What's it about? A desperate Korean fishing Trawler Captain drags his unwitting crew into the illegal people smuggling trade - with disastrous consequences...
Korea is one of my now favourite film-making countries. In over 16 years of viewing them, I'm struggling to remember a really bad Korean movie. Is it something in the water? Who knows, what I do know is this: they make damn great movies!
Haemoo is adapted from a 2007 stage play of the same name, but it is based on a factual incident that took place off the Southern Korean coast in 2001. Where the film differs wildly is the fates of both the human cargo and the crew. 25 Chinese-Korean's actually died, but another 35 survived, along with all of the crew. By depicting a far more grim scenario, Haemoo attempts to portray what happens to ordinarily level-headed humans who are put into intolerable situations which not only creates severely stressful environments, but also examines the mindsets which lead them to make their rash decisions, decisions of a magnitude they could never conceive of ever being placed in in the first place. What happens when greed, ignorance, and genuine raw fear generate a climate of major stress?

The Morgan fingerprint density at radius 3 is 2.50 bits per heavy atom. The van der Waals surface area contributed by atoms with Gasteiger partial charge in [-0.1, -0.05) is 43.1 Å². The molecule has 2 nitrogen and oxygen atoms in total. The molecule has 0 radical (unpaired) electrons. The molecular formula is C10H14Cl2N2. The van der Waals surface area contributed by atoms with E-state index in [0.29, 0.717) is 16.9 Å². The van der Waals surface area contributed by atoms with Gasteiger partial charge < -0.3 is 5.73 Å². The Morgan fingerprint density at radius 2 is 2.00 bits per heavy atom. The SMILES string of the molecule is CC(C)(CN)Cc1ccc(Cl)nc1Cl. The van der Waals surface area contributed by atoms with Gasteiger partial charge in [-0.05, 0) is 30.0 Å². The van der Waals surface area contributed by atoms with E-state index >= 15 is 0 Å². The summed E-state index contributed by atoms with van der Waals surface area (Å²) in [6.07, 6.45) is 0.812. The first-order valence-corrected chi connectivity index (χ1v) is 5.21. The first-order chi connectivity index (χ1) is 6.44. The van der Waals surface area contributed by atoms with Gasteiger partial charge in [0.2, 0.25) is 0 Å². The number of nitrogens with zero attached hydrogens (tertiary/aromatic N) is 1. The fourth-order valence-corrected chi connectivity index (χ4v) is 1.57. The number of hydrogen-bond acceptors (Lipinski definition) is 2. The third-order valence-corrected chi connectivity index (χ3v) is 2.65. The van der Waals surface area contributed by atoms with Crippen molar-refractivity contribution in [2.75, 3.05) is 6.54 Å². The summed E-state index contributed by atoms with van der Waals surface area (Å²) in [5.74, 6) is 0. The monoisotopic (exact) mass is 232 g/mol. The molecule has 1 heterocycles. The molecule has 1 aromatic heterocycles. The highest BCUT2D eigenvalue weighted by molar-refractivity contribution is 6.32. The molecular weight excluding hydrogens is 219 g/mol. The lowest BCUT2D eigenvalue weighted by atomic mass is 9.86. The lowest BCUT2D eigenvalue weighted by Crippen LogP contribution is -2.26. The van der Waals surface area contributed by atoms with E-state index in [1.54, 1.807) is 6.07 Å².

The cast are all excellent, making their associated characters both believable and very human. The production design & sets creates a realistic view of life on a chaotic, dirty, aged and very ragged trawler that has clearly seen better days.
Fist time director Shim Sung-Bo, ably supported by co-writer Bong Joon-ho (Director "Memories of Murder"/"The Host"/"Snowpiercer"), has fashioned a morality tale that resonates clearly in this day and age. Haemoo is by turns, dramatic, tense and gripping, successfully examining what can happen when an already difficult situation threatens to change into something beyond the comprehension of those involved.